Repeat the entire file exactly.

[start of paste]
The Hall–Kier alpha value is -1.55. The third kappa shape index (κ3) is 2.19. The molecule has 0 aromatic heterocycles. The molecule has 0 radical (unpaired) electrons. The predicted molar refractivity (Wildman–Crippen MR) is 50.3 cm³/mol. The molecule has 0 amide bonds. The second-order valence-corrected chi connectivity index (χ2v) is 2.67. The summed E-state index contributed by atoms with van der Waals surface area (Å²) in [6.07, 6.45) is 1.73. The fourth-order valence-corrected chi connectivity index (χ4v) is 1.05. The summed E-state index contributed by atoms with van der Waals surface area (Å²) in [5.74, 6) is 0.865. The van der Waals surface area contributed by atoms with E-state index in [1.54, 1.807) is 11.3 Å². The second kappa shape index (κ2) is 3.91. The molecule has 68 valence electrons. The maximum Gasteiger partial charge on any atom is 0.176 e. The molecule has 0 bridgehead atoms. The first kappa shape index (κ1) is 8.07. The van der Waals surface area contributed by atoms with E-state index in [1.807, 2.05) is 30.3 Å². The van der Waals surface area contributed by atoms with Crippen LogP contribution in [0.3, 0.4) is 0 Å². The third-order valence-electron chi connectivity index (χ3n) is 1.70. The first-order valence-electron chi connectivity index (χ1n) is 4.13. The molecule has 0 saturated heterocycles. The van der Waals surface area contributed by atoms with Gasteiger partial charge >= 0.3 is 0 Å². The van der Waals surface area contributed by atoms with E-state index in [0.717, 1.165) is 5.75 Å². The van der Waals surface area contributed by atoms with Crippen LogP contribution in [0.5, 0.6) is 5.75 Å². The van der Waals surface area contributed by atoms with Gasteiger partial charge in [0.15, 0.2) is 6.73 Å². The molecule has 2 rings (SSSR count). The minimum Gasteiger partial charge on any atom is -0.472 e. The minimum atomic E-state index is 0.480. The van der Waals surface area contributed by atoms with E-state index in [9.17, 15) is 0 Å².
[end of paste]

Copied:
The Hall–Kier alpha value is -1.55. The third kappa shape index (κ3) is 2.19. The molecule has 0 aromatic heterocycles. The molecule has 0 radical (unpaired) electrons. The predicted molar refractivity (Wildman–Crippen MR) is 50.3 cm³/mol. The molecule has 0 amide bonds. The second-order valence-corrected chi connectivity index (χ2v) is 2.67. The summed E-state index contributed by atoms with van der Waals surface area (Å²) in [6.07, 6.45) is 1.73. The fourth-order valence-corrected chi connectivity index (χ4v) is 1.05. The summed E-state index contributed by atoms with van der Waals surface area (Å²) in [5.74, 6) is 0.865. The van der Waals surface area contributed by atoms with E-state index in [1.54, 1.807) is 11.3 Å². The second kappa shape index (κ2) is 3.91. The molecule has 68 valence electrons. The maximum Gasteiger partial charge on any atom is 0.176 e. The molecule has 0 bridgehead atoms. The first kappa shape index (κ1) is 8.07. The van der Waals surface area contributed by atoms with E-state index in [1.807, 2.05) is 30.3 Å². The van der Waals surface area contributed by atoms with Crippen LogP contribution in [0.3, 0.4) is 0 Å². The third-order valence-electron chi connectivity index (χ3n) is 1.70. The first-order valence-electron chi connectivity index (χ1n) is 4.13. The molecule has 0 saturated heterocycles. The van der Waals surface area contributed by atoms with Gasteiger partial charge >= 0.3 is 0 Å². The van der Waals surface area contributed by atoms with E-state index in [0.717, 1.165) is 5.75 Å². The van der Waals surface area contributed by atoms with Crippen LogP contribution in [0.5, 0.6) is 5.75 Å². The van der Waals surface area contributed by atoms with Gasteiger partial charge in [0.15, 0.2) is 6.73 Å². The molecule has 2 rings (SSSR count). The minimum Gasteiger partial charge on any atom is -0.472 e. The minimum atomic E-state index is 0.480. The van der Waals surface area contributed by atoms with E-state index in [9.17, 15) is 0 Å².